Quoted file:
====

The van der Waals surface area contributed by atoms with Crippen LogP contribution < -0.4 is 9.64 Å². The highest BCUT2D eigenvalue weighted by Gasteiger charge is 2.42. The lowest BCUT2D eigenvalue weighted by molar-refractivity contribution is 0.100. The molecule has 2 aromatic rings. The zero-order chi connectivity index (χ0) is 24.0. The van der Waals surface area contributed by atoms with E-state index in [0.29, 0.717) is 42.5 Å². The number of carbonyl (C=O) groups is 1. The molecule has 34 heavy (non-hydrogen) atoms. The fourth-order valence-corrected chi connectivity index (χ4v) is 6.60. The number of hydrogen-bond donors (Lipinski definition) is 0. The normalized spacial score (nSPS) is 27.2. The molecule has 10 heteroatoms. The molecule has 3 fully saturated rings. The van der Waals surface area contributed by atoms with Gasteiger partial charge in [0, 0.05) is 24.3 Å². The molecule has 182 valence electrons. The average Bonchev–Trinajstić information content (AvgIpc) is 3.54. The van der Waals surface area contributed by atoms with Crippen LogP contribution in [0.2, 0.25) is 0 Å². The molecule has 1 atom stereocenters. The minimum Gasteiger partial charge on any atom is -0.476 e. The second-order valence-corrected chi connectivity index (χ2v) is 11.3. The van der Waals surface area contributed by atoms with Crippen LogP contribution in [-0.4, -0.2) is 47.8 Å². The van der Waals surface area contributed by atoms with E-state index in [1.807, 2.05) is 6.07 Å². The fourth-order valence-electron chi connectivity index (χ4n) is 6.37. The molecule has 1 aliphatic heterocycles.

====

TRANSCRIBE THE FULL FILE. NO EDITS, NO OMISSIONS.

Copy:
The van der Waals surface area contributed by atoms with Crippen LogP contribution < -0.4 is 9.64 Å². The highest BCUT2D eigenvalue weighted by Gasteiger charge is 2.42. The lowest BCUT2D eigenvalue weighted by molar-refractivity contribution is 0.100. The molecule has 2 aromatic rings. The zero-order chi connectivity index (χ0) is 24.0. The van der Waals surface area contributed by atoms with E-state index in [0.29, 0.717) is 42.5 Å². The number of carbonyl (C=O) groups is 1. The molecule has 34 heavy (non-hydrogen) atoms. The fourth-order valence-corrected chi connectivity index (χ4v) is 6.60. The number of hydrogen-bond donors (Lipinski definition) is 0. The normalized spacial score (nSPS) is 27.2. The molecule has 10 heteroatoms. The molecule has 3 fully saturated rings. The van der Waals surface area contributed by atoms with Gasteiger partial charge in [0, 0.05) is 24.3 Å². The molecule has 182 valence electrons. The average Bonchev–Trinajstić information content (AvgIpc) is 3.54. The van der Waals surface area contributed by atoms with Crippen LogP contribution in [0.2, 0.25) is 0 Å². The molecule has 1 atom stereocenters. The minimum Gasteiger partial charge on any atom is -0.476 e. The second-order valence-corrected chi connectivity index (χ2v) is 11.3. The van der Waals surface area contributed by atoms with Crippen LogP contribution in [-0.4, -0.2) is 47.8 Å². The van der Waals surface area contributed by atoms with E-state index in [1.807, 2.05) is 6.07 Å². The fourth-order valence-electron chi connectivity index (χ4n) is 6.37. The molecule has 1 aliphatic heterocycles.